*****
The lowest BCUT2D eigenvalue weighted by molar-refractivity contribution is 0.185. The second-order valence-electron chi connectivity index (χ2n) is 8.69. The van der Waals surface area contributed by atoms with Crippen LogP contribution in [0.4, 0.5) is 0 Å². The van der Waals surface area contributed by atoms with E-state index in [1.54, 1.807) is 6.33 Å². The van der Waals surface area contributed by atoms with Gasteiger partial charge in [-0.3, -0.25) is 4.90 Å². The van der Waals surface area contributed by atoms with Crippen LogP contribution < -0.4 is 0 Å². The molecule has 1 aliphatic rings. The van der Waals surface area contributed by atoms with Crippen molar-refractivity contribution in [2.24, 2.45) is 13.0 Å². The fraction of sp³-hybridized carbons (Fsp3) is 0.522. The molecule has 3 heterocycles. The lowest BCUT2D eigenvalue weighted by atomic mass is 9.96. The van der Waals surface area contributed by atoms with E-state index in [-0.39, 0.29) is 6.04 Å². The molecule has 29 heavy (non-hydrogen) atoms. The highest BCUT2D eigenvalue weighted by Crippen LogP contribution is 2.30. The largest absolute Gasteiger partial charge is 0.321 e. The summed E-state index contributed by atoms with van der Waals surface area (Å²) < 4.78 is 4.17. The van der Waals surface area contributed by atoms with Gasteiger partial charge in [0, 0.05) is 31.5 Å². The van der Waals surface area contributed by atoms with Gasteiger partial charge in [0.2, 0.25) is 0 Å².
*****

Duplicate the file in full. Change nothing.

The lowest BCUT2D eigenvalue weighted by molar-refractivity contribution is 0.185. The second-order valence-electron chi connectivity index (χ2n) is 8.69. The van der Waals surface area contributed by atoms with Crippen LogP contribution in [0.4, 0.5) is 0 Å². The van der Waals surface area contributed by atoms with E-state index in [1.54, 1.807) is 6.33 Å². The van der Waals surface area contributed by atoms with Gasteiger partial charge in [-0.3, -0.25) is 4.90 Å². The van der Waals surface area contributed by atoms with Crippen LogP contribution < -0.4 is 0 Å². The molecule has 1 aliphatic rings. The van der Waals surface area contributed by atoms with Crippen molar-refractivity contribution in [2.24, 2.45) is 13.0 Å². The fraction of sp³-hybridized carbons (Fsp3) is 0.522. The molecule has 3 heterocycles. The lowest BCUT2D eigenvalue weighted by atomic mass is 9.96. The van der Waals surface area contributed by atoms with E-state index in [-0.39, 0.29) is 6.04 Å². The molecule has 29 heavy (non-hydrogen) atoms. The highest BCUT2D eigenvalue weighted by Crippen LogP contribution is 2.30. The largest absolute Gasteiger partial charge is 0.321 e. The summed E-state index contributed by atoms with van der Waals surface area (Å²) < 4.78 is 4.17. The van der Waals surface area contributed by atoms with Gasteiger partial charge in [0, 0.05) is 31.5 Å². The van der Waals surface area contributed by atoms with Gasteiger partial charge in [0.2, 0.25) is 0 Å².